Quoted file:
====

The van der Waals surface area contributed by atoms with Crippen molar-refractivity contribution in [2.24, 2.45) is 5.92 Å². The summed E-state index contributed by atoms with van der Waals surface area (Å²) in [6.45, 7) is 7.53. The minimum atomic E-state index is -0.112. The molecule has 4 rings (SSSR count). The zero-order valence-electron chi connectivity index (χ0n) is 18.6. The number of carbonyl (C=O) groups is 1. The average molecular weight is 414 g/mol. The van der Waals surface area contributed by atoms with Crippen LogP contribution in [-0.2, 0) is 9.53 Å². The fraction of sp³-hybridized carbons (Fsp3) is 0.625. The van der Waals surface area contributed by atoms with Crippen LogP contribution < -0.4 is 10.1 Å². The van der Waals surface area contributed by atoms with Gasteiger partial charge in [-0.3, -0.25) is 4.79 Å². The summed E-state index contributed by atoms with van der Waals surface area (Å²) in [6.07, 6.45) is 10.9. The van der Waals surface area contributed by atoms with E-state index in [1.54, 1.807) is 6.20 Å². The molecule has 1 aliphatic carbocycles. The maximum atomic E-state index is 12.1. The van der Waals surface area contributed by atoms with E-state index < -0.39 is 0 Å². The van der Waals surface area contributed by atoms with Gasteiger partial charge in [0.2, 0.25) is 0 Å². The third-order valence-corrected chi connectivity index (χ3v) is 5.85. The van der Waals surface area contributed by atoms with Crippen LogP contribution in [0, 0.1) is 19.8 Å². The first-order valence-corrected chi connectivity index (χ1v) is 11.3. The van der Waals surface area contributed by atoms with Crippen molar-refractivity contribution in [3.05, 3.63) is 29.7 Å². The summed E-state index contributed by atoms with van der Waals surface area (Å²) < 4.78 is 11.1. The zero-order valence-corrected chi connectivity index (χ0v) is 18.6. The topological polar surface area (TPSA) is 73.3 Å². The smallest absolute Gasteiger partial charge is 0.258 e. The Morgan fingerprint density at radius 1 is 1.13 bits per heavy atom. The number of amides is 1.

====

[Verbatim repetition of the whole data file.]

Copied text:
The van der Waals surface area contributed by atoms with Crippen molar-refractivity contribution in [2.24, 2.45) is 5.92 Å². The summed E-state index contributed by atoms with van der Waals surface area (Å²) in [6.45, 7) is 7.53. The minimum atomic E-state index is -0.112. The molecule has 4 rings (SSSR count). The zero-order valence-electron chi connectivity index (χ0n) is 18.6. The number of carbonyl (C=O) groups is 1. The average molecular weight is 414 g/mol. The van der Waals surface area contributed by atoms with Crippen LogP contribution in [-0.2, 0) is 9.53 Å². The fraction of sp³-hybridized carbons (Fsp3) is 0.625. The van der Waals surface area contributed by atoms with Crippen LogP contribution < -0.4 is 10.1 Å². The van der Waals surface area contributed by atoms with Gasteiger partial charge in [-0.3, -0.25) is 4.79 Å². The summed E-state index contributed by atoms with van der Waals surface area (Å²) in [6.07, 6.45) is 10.9. The van der Waals surface area contributed by atoms with E-state index in [1.54, 1.807) is 6.20 Å². The molecule has 1 aliphatic carbocycles. The maximum atomic E-state index is 12.1. The van der Waals surface area contributed by atoms with E-state index < -0.39 is 0 Å². The van der Waals surface area contributed by atoms with Gasteiger partial charge in [0.2, 0.25) is 0 Å². The third-order valence-corrected chi connectivity index (χ3v) is 5.85. The van der Waals surface area contributed by atoms with Crippen LogP contribution in [0, 0.1) is 19.8 Å². The first-order valence-corrected chi connectivity index (χ1v) is 11.3. The van der Waals surface area contributed by atoms with Crippen molar-refractivity contribution in [3.05, 3.63) is 29.7 Å². The summed E-state index contributed by atoms with van der Waals surface area (Å²) < 4.78 is 11.1. The zero-order valence-corrected chi connectivity index (χ0v) is 18.6. The topological polar surface area (TPSA) is 73.3 Å². The smallest absolute Gasteiger partial charge is 0.258 e. The Morgan fingerprint density at radius 1 is 1.13 bits per heavy atom. The number of amides is 1.